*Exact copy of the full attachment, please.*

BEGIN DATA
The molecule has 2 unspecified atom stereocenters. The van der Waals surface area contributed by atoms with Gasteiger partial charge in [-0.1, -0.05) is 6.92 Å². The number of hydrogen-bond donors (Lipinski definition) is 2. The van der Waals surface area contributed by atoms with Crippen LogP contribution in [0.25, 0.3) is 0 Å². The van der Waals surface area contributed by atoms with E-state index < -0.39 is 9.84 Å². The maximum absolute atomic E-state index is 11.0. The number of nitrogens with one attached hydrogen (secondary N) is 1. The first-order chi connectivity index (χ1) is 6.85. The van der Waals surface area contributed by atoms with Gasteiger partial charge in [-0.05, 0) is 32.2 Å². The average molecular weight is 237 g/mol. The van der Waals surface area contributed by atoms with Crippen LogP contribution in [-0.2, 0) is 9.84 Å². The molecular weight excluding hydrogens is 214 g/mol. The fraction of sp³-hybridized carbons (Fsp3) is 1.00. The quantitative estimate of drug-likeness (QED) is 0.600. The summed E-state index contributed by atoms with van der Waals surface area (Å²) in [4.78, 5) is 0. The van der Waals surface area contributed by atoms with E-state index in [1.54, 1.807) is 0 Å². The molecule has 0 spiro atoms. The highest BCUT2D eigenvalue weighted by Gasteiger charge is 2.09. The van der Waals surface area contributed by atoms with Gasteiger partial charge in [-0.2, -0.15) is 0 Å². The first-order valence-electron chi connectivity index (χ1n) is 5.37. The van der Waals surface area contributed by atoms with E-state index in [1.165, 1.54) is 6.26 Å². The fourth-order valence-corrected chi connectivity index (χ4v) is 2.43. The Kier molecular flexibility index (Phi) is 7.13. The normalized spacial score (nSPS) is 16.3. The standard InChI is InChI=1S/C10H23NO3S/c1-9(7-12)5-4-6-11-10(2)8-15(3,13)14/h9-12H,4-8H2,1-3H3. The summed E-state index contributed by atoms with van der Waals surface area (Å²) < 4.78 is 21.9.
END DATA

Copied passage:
The molecule has 2 unspecified atom stereocenters. The van der Waals surface area contributed by atoms with Gasteiger partial charge in [-0.1, -0.05) is 6.92 Å². The number of hydrogen-bond donors (Lipinski definition) is 2. The van der Waals surface area contributed by atoms with Crippen LogP contribution in [0.25, 0.3) is 0 Å². The van der Waals surface area contributed by atoms with E-state index < -0.39 is 9.84 Å². The maximum absolute atomic E-state index is 11.0. The number of nitrogens with one attached hydrogen (secondary N) is 1. The first-order chi connectivity index (χ1) is 6.85. The van der Waals surface area contributed by atoms with Gasteiger partial charge in [-0.05, 0) is 32.2 Å². The average molecular weight is 237 g/mol. The van der Waals surface area contributed by atoms with Crippen LogP contribution in [-0.2, 0) is 9.84 Å². The molecular weight excluding hydrogens is 214 g/mol. The fraction of sp³-hybridized carbons (Fsp3) is 1.00. The quantitative estimate of drug-likeness (QED) is 0.600. The summed E-state index contributed by atoms with van der Waals surface area (Å²) in [4.78, 5) is 0. The van der Waals surface area contributed by atoms with E-state index in [1.54, 1.807) is 0 Å². The molecule has 0 spiro atoms. The highest BCUT2D eigenvalue weighted by Gasteiger charge is 2.09. The van der Waals surface area contributed by atoms with Gasteiger partial charge in [-0.2, -0.15) is 0 Å². The first-order valence-electron chi connectivity index (χ1n) is 5.37. The van der Waals surface area contributed by atoms with E-state index in [1.165, 1.54) is 6.26 Å². The fourth-order valence-corrected chi connectivity index (χ4v) is 2.43. The Kier molecular flexibility index (Phi) is 7.13. The normalized spacial score (nSPS) is 16.3. The standard InChI is InChI=1S/C10H23NO3S/c1-9(7-12)5-4-6-11-10(2)8-15(3,13)14/h9-12H,4-8H2,1-3H3. The summed E-state index contributed by atoms with van der Waals surface area (Å²) < 4.78 is 21.9.